Their theory is built on the sand foundation that you should dress a fighter to scare the opposition into behaving. If they haven't learned anything in 2 years, I can't help them, but we could all see the holes in this theory with the experiment that began 18 months ago.
What those same reporters need to understand is this: many players around the league, many who do take liberties aren't afraid to take a punch – not if it means winning a game. I can tell you what players are afraid of: losing their wins, losing their shifts and losing their jobs.
If teams do take liberties, there will be penalties (at least some of the time). And I can tell you, those opposing coaches may be intimidation enough between periods once they've seen Markov passing freely to Gomez and Plekanec. In fact, apart from teams that are poorly run and coached (so I guess I concede Flynn's point about Toronto), I can't see many taking great liberties in illegal play. As for legal pushing around, what was Big Georges ever going to do? Ask Gaustad and Peters not to? He is long past his days of usefulness as a rough player.
The number one PP in the league is the best enforcer there is nowadays. Marc-Andre Bergeron is fully complicit in making this intimidatory force into what it currently is. His shot is almost indefensible and unpredictable enough to give great rebounds as well.
When the Canadiens PP was ticking at 11%, there may have been an argument to instigate a fight following a crosscheck. Not when thanks to MAB, it's clicking near a quarter.
Friend of the media
It sounds silly to say, but one of the things that must have kept Georges Laraque from this end earlier in the year when his unbelievably wonky back kept him from playing hockey (but not finding cameras) is that he was one of a perilously small group of Quebecois players on the team. While it clearly doesn't matter to most real fans (though we'd be happy with more home-town stars, talent permitting), RDS broadcasts these games, RDS does better content when Renaud Lavoie doesn't have to translate, RDS want French speaking players for their audience.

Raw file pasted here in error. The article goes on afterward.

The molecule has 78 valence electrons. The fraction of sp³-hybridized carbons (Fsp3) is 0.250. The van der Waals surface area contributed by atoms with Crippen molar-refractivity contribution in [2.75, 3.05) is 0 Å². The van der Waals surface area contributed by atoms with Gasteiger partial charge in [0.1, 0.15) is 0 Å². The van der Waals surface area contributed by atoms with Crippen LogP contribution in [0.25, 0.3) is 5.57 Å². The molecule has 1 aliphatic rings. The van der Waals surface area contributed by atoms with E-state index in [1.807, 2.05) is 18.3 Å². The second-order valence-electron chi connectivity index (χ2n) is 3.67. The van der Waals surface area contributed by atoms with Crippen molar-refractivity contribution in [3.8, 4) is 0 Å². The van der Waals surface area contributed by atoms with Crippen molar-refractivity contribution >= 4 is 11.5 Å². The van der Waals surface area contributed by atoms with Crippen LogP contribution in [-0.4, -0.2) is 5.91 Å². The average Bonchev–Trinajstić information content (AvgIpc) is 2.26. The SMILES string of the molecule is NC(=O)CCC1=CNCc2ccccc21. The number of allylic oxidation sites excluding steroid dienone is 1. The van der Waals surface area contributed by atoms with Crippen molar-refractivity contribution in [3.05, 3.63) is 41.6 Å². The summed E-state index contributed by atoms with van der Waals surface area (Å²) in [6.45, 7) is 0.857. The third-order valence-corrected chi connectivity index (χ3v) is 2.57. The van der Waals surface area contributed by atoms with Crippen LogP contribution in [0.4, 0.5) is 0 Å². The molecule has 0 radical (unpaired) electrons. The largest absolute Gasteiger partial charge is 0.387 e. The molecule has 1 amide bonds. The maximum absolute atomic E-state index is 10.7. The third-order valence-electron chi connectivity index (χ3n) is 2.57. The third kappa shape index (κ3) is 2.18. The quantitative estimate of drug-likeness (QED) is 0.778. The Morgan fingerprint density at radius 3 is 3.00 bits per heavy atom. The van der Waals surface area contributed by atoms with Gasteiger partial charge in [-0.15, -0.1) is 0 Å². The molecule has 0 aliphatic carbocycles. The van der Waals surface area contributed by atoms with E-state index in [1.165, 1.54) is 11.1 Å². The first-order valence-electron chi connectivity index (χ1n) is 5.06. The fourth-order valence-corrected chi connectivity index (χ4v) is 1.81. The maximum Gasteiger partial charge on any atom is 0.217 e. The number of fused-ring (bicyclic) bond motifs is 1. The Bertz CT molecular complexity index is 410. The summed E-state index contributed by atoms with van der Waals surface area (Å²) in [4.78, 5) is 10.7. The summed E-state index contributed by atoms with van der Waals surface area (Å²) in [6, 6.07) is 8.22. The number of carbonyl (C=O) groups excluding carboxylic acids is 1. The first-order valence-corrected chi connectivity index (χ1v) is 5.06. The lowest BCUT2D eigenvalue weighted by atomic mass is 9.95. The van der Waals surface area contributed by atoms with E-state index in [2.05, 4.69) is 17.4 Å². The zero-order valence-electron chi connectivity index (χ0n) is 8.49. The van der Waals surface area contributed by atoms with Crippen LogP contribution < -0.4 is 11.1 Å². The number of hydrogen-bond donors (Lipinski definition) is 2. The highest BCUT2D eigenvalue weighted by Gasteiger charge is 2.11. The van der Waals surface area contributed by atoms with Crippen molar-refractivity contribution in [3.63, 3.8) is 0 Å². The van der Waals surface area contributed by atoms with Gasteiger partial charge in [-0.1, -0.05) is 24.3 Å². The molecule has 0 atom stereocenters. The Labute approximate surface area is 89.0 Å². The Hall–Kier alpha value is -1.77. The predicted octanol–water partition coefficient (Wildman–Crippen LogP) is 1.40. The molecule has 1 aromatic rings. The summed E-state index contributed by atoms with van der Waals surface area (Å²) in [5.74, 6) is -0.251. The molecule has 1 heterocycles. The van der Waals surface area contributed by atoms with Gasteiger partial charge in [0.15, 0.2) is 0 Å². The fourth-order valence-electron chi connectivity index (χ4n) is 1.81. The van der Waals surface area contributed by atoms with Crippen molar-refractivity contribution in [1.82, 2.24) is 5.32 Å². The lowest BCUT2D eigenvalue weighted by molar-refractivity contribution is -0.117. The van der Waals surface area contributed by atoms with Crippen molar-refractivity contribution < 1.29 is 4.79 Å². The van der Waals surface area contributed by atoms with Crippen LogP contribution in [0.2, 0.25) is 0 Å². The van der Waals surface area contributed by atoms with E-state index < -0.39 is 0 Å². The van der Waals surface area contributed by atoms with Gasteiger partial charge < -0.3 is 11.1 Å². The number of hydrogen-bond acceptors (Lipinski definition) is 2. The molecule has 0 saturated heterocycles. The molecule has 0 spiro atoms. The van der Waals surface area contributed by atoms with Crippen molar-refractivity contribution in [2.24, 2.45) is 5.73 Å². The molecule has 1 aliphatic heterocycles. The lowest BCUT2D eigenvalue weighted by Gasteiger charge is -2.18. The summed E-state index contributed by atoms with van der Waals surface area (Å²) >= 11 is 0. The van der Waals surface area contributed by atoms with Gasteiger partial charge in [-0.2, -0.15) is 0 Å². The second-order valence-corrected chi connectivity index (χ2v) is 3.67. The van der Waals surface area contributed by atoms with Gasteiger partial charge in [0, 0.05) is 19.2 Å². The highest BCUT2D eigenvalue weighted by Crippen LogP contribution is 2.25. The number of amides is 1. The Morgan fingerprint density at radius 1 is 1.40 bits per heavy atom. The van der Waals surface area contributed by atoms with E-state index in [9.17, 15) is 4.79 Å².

As one of three, and the talkative one, he had value to the broadcasters and with such power, value to the team by consequence. When Bergeron came in, he tipped the balances a bit. 4 local players, and what was clearly starting to be a diminishing number of reporters who would ignore hockey to take up that sideshow. Immediately Georges value was reduced. Half a season of interviews with a "player" commenting on his view from the bench, his value bottomed out, even here.
Marc-Andre isn't the most off-the-wall guy, but as hockey players go, he's more interesting than most. He speaks his mind, and he doesn't rattle cliches. Over time, here too, he began to take Georges mandate and keep it for himself.
Today we play a hockey game, and the games of off days are back to the sidelines. Bergeron will start on Georges 4th line, a better 4th line maybe.
I want to wish Laraque well. He seems like a nice guy, and I respect his incessant energy for children, justice and charity. I don't see a hockey career in his future, nor do I think his talents are suited to hockey anymore. The guy has charisma, energy and passion in other arenas now that will serve him very well in new fields, I'm sure. It won't hurt to have a $3 million starter fund to find his feet with, either.
Salut Georges, I'd say we'll miss you, but i have a sneaking feeling you'll be around to make sure we won't.